On Sunday evening, The New York Times published a report stating that the White House plans to retaliate against Vladimir Putin's regime for the hacking campaign known as the SolarWinds hack, in which likely Russian hackers compromised IT management software to access as many as 18,000 networks globally. The list of confirmed victims includes nine US federal agencies, including the Pentagon, the Justice Department, and NASA. The Times reported that the Biden administration plans to respond with "a series of clandestine actions across Russian networks" intended to signal that Russia's hacking campaign crossed a line—"clarifying what the United States believes are in bounds and out of bounds, and what we are prepared to do in response," as national security adviser Jake Sullivan told the paper.But before the US mounts a saber-rattling counterattack, it should pin down exactly what line Russia crossed . Cyber policy wonks are quick to note that any rule that could justify SolarWinds retaliation is one that the US also violates with its own cyberespionage. As politically tempting as exacting punishment may be, it would not only be hypocritical but also would muddle any real attempt to control the Kremlin's other, far more reckless acts of hacking. And whatever precedent the Biden administration sets would likely have implications, too, for its response to a more recent, still-unfolding mass hacking event in which Chinese hackers used Microsoft Exchange vulnerabilities to break into tens of thousands of US networks .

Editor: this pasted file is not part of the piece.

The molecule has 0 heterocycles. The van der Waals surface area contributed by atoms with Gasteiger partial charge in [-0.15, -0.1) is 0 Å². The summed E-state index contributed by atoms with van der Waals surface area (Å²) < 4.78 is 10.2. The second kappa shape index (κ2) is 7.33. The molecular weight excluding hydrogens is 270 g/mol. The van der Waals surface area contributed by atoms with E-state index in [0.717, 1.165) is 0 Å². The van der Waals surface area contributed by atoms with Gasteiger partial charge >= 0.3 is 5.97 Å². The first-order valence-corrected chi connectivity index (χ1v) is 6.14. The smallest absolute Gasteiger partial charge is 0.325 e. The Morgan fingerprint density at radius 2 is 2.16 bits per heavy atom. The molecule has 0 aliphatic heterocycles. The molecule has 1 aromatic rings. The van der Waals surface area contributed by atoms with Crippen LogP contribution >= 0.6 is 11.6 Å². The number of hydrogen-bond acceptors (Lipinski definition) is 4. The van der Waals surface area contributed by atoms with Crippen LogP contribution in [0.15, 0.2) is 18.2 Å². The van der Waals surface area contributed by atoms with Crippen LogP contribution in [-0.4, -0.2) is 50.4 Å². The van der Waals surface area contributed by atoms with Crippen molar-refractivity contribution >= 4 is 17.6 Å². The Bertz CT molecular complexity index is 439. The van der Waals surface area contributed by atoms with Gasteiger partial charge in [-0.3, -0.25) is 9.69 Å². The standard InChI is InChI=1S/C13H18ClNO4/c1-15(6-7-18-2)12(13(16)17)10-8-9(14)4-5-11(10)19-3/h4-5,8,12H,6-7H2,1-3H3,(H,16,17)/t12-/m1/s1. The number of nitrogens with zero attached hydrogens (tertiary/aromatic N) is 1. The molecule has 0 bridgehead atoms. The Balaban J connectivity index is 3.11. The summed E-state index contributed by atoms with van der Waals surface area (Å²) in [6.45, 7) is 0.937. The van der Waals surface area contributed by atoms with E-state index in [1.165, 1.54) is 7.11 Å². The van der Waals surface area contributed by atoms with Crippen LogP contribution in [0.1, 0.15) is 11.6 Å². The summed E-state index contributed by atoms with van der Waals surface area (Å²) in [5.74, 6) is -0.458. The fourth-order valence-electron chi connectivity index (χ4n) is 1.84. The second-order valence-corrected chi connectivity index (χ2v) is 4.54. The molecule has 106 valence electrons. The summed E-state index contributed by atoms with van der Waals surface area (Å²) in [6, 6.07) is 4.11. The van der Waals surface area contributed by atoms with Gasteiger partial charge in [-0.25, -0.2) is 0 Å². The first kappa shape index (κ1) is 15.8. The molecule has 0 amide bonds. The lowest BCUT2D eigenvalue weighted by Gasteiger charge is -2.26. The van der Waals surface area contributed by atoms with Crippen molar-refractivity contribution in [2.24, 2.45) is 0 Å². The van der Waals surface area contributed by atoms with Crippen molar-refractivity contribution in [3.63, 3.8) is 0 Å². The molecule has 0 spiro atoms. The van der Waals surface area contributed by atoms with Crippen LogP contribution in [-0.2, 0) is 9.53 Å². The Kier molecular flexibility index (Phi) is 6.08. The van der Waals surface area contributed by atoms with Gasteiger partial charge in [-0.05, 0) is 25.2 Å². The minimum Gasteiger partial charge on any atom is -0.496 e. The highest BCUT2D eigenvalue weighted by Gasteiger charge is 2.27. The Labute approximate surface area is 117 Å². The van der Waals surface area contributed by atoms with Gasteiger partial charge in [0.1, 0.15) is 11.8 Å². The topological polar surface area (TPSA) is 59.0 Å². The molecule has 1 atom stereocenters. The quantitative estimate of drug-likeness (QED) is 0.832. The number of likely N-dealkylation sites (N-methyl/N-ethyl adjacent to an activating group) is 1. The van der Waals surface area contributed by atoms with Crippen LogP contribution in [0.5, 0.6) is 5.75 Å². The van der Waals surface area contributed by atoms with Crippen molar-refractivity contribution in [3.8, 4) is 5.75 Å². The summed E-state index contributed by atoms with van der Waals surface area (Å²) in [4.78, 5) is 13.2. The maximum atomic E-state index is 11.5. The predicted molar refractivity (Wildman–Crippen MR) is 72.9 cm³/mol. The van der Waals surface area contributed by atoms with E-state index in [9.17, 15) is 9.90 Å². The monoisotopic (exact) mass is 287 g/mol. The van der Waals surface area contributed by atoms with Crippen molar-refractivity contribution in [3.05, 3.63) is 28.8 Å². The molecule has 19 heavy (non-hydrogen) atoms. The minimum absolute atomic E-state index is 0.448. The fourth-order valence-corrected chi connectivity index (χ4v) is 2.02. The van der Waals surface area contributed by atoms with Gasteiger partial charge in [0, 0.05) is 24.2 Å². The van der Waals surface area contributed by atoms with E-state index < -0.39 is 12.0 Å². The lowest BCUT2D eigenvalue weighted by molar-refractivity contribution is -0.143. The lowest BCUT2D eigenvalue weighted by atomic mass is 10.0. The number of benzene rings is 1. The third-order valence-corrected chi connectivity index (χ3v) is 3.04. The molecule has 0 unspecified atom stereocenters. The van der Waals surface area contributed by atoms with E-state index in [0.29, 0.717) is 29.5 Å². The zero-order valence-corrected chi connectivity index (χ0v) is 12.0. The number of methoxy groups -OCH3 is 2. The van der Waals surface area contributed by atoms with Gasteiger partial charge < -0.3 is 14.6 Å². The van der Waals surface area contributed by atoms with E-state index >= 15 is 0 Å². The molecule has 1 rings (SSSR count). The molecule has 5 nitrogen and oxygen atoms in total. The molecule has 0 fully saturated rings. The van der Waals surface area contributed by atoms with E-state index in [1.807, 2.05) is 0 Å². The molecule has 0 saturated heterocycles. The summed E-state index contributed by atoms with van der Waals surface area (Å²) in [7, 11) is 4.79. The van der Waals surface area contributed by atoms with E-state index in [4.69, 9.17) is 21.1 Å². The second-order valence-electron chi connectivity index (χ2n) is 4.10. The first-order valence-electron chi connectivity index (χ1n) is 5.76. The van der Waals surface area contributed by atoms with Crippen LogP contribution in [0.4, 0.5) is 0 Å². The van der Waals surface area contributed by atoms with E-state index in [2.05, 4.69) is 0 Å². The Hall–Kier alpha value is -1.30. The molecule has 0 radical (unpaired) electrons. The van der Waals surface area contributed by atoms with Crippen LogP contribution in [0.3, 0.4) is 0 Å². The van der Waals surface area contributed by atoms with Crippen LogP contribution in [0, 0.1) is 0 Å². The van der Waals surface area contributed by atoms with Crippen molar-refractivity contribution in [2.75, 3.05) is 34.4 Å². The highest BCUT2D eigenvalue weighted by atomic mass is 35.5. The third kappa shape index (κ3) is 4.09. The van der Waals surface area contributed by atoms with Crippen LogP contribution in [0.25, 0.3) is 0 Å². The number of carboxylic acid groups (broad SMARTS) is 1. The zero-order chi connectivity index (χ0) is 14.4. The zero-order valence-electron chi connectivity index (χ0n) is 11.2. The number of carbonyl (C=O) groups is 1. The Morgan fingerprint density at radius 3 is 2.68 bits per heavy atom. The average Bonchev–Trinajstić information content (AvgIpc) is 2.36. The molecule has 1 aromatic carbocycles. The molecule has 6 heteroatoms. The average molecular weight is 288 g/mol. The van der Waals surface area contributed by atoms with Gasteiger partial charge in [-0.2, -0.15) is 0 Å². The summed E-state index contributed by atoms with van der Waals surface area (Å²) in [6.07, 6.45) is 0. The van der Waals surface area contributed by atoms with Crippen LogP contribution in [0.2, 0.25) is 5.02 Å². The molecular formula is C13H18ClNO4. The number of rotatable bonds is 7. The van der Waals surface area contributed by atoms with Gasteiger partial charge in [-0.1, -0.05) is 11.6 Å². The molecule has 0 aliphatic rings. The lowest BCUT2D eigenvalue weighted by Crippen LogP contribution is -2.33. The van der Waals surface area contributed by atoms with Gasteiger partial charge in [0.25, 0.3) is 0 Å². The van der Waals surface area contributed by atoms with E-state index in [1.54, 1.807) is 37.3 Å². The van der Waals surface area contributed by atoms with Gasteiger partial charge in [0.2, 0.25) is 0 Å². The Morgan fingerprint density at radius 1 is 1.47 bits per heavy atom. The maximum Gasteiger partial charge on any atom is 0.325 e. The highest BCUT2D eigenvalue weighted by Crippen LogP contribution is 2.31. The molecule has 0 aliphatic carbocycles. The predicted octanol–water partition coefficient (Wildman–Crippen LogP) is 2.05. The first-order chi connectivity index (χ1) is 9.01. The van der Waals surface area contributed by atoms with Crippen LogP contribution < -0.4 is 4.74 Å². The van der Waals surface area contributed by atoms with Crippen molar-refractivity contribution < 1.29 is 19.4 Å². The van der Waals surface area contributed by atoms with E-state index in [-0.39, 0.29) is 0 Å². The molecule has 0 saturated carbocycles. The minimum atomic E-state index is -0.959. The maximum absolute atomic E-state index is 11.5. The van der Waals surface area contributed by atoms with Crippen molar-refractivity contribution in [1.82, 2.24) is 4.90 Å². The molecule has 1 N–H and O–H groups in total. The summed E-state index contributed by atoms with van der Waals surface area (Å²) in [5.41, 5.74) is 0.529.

"There are plenty of things to respond to in terms of Russia's malignant behavior, both inside and outside of cyber. This is not one of them," says Dmitri Alperovitch, cofounder of security firm CrowdStrike and now the executive chair of Silverado Policy Accelerator. Alperovitch points out that there's still no evidence that Russia's hacking in this case went beyond stealthy intelligence gathering of the sort the US performs routinely around the world. Even Russia's use of large-scale hacking and supply chain attacks are techniques the US has carried out in the past, through the CIA's secret control of Swiss encryption firm Crypto AG, for instance, or the NSA's backdoor implants in Cisco hardware exposed in the Snowden documents.The SolarWinds operation stands in stark contrast to another class of far more clearly norm-breaking Russian hacking activities, Alperovitch argues. Those more reckless incidents include operations by Russia's GRU military intelligence agency that stole and leaked emails from the Democratic National Committee and Clinton Campaign in 2016, unleashed the NotPetya worm that spread around the world and cost $10 billion in damages , and disrupted the 2018 Winter Olympics by destroying the games' IT backend . Russia's Olympics hack in particular received practically no response from the international community until the US indicted six of the GRU hackers allegedly involved more than two and a half years later .
By contrast the SolarWinds hackers were far from reckless, going so far as to add a kill switch to their code designed to remove their malware from victim networks they ultimately decided not to hit, Alperovitch points out. "It was very targeted, very responsible," he says. "So not only is it not appropriate to whack them over the head for this, but it's actually counterproductive. Because guess what? You're going to piss them off, and the next time they're going to say, screw you, we were responsible last time and we got hammered, so this time we won't be."